If you think the worst is over for Boeing since the board jettisoned the CEO, think again. Logically, you don’t drop the person in charge when progress is being made. Rather, you let them go when it becomes clear they are part of the problem, not the solution.
Now that the board has acted, we can ask if Dennis Muilenburg, Boeing’s
now-departed CEO, should have realized the deep roots of the problem soon after the first 737 MAX crash in October 2018 involving Lion Air.
Equally, this is too big a tragedy to blame on just one person. Given the size of this error, the lives lost and the time it took to act, investors may want to demand some new directors as well.
The immediate storybook of the tragedy described the aircraft being flown into the ocean at high speed from low altitude while both pilots struggled to control the descent. On its face, this is a bone-chilling narrative.
As is apparent now, part of an artificial intelligence system helping run the plane’s autopilot failed to meet the test of a life-or-death AI program, which is, first, do no harm. This may have been due to inherent design flaws, faulty or malfunctioning aeronautic sensors, or inadequate pilot training. In all cases, the onus is on Boeing to insure the safety of its machines.
If the AI powering your search for a specific product on Amazon
doesn’t help you, it’s not a big deal (although it should be to Amazon). But where life is at stake, AI must be designed to be “fail-safe.” This means when it malfunctions, it must not prevent the airplane (or automobile) from being safely piloted.
Boeing’s MCAS (Maneuvering Control Augmentation System) appeared to harm pilots’ ability to fly in certain situations. By the second crash in March 2019, this time with Ethiopian Airlines in similar flight conditions, the verdict seemed clear. The question any board will ask is: Should the CEO have seen this coming after the first crash? We can ask: Is that an unfair expectation?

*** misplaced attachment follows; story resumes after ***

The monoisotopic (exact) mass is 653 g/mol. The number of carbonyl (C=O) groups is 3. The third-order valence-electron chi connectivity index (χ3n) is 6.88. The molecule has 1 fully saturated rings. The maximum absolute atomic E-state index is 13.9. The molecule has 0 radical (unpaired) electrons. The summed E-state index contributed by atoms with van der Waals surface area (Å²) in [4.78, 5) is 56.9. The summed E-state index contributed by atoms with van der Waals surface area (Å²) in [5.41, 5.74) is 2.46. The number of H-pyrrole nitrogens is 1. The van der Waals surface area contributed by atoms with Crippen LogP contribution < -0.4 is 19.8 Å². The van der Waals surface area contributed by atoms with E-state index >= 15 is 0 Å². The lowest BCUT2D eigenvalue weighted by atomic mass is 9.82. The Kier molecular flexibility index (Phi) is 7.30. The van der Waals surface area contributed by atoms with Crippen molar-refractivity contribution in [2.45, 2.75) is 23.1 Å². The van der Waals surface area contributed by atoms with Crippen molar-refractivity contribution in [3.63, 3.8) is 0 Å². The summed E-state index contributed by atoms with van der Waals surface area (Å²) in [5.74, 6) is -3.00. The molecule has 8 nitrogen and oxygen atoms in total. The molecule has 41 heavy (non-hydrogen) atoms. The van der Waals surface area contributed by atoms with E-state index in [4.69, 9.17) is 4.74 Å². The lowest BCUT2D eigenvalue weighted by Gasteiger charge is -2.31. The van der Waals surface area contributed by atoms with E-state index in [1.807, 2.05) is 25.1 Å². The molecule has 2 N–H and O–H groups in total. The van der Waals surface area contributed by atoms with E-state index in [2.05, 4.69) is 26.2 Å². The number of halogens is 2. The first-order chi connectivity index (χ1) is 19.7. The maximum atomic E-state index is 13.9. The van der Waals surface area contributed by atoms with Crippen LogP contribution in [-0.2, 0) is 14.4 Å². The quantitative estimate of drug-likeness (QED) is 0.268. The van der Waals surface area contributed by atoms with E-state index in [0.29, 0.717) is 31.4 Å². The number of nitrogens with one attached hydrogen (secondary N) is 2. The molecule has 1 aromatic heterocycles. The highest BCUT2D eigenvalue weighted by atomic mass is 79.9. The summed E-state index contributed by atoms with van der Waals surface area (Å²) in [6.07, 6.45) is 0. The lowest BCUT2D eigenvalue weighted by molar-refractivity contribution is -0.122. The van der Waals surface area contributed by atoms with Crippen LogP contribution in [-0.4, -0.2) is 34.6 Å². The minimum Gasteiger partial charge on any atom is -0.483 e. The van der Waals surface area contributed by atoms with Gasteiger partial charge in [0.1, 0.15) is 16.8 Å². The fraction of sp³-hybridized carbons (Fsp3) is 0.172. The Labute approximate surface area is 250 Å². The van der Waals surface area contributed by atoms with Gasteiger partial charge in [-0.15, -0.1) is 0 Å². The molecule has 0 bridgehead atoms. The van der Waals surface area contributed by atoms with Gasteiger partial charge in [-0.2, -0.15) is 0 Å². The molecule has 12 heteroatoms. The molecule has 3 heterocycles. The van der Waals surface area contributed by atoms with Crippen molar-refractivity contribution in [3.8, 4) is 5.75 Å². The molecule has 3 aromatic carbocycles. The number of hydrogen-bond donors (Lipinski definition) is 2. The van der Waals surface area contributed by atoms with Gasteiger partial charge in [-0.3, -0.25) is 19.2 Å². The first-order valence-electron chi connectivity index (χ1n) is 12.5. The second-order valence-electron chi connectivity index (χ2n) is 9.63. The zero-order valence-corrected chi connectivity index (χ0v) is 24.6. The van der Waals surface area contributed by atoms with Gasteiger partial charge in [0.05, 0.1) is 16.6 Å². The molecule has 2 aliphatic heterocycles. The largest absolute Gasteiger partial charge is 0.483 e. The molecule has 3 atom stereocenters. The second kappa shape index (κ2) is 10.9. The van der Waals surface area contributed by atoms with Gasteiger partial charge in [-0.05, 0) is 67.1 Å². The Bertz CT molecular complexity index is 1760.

A CEO is responsible for much more than just running a business. Of course this is required, but the best chief executives also have the ability to peer into the future at what lies ahead.
CEOs are never alone in this task. The role of a first-class board is to pose insightful questions. The best CEOs welcome this process as they know it improves their own thinking. Many executives and board members do this “look ahead” as a matter of instinct. They question everything from an outsider’s perspective to test if their “insiders” view is broad enough to include all important pieces of the puzzle.
Boeing’s board is full of current and former CEOs of some of America’s biggest companies as well as former senior military officials and a few of the politically well connected. Of course we don’t know what went on within the boardroom and whether they are constrained in any way by FAA nondisclosure policies.
But at the very least, the board should have been asking management very tough questions and running all kinds of “worst case” scenarios. In turn, investors should be asking them why it took so long to act and what other measure are needed to restore public confidence in Boeing.
Confidence goes beyond deciding when the 737 MAX will be safe to fly again. That decision will be in the hands of the pilots — as it should be.
Pilots have a special role in our modern aviation industry, as they are given the “final word” on every flight if that plane is safe for the mission scheduled. This approach goes back to the early days of commercial aviation when pilots were regularly ordered to fly in unsafe conditions. After too many crashes, the young industry — flying mostly “Air Mail” back then —realized it was in aviation’s best interest to put the pilots in charge of safety. That rule remains today. Pilots will have the final say on when the 737 MAX is ready to fly again, and their decision will ripple through the industry and regulators.
Beyond that decision, restoring confidence could require more changes in both senior management and at the board level. At the least, the newly appointed executives need to show their awareness of the AI systems failure, and that a process is in place to insure these mistakes are not repeated. They need to return to the basics of “fail-safe” AI programs which have long been a part of the highly successful role that full-axis auto pilot flight systems have played in modern aviation.
James Schrager is a Clinical Professor of Entrepreneurship and Strategy at the University of Chicago Booth School of Business.